The Economics Of The Brick Cycle and Its Effects on Firm and Industry Structure
The following two sections also involve some economies of scale derived from large groupings, notably the way large firms save on the costs of varying production levels. However, because they derived from the fact that brick demand fluctuates, they need to be mentioned in their own right.
i) In Perfect Competition
In 3.2, R.S. Bower’s findings on the costs structures of individual industries were investigated. Here, it was concluded that for almost all individual yards in the brick industry, supply was inflexible in the short-to-medium term. Marginal costs were lowest at capacity output, and for this reason, all individual yards in the brick industry would maintain output at this level in the short-term, even if losses were being made. Thus, output of the industry as a whole would therefore be fixed in the short-term, at the sum of the capacities of all individual yards in the industry.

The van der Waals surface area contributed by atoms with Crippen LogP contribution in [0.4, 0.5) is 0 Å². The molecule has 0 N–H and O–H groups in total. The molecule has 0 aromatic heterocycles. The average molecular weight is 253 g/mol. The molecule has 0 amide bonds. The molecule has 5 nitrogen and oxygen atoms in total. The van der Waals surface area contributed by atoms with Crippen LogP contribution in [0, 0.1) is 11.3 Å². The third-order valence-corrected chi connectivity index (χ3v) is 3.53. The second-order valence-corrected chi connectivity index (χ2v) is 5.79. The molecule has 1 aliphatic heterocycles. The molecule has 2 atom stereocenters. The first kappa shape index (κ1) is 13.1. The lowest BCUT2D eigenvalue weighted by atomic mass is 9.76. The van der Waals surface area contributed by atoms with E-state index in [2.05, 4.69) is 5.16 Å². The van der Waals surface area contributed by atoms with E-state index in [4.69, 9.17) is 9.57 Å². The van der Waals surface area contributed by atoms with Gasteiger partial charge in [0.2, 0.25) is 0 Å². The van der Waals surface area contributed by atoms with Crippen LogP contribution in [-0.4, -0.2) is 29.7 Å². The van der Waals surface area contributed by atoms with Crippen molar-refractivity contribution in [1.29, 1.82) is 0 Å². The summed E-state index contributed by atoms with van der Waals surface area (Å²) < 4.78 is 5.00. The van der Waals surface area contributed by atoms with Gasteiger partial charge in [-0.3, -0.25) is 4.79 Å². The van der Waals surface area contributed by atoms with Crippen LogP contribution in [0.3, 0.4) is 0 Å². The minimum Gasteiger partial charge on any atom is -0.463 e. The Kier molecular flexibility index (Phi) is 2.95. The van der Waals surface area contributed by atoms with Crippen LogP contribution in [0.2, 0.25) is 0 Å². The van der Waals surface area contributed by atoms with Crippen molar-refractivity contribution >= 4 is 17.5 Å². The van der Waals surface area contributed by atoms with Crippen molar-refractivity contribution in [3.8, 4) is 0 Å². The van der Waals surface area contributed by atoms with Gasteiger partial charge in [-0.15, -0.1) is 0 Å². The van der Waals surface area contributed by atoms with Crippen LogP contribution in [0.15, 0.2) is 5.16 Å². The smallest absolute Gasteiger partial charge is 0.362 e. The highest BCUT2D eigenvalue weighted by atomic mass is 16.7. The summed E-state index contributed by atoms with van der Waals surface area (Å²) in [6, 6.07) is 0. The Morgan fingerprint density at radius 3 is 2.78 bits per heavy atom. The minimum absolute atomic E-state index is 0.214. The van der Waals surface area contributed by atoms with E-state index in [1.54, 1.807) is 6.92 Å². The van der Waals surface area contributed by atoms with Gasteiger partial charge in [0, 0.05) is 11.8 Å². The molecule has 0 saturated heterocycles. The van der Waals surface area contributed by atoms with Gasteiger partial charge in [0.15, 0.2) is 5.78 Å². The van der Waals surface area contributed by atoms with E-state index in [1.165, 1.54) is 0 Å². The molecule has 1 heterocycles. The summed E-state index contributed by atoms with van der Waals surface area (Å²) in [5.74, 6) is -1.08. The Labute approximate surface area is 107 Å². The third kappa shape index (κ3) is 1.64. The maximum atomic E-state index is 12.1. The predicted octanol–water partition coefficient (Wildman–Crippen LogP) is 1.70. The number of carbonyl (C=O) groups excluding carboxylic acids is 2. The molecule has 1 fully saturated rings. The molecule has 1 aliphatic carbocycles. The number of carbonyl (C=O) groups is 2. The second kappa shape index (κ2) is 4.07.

Such inflexible industry supply in the short-term causes prices to be volatile. Indeed, the fixed supply would cause a cobweb cycle to exist in the industry, as each individual yard would have to predict levels of demand in the next time period using levels of demand in the present time period as their main guide.
Because long-term demand for the bricks is price inelastic (since it is derived demand) and long-term supply is elastic (it is quite easy to start a new small yard), the cobweb cycle would be an exploding one, with differences between brick demand and brick supply becoming greater in each time period.
The brick industry is therefore unlikely to remain in perfect competition because inherent cost structures in brick plants will lead to volatile prices. Thus, brick markets will naturally degenerate into oligipolistic ones as concentration levels are forced upwards by company failures, produced association and company mergers, all caused by volatile price levels. 1
Company mergers caused by pressure from fluctuating prices would create multi-works firms. The creation of such firms would lead to a much more stable brick price, even without some kind of collective price discipline as described by Bower. 2 This is because multi-works firms as a whole face a different shaped marginal cost curve than do single plant firms. This can be seen for Table 4.2 which shows output and the relative unit costs of LBC’s 22 yards that existed in 1974.
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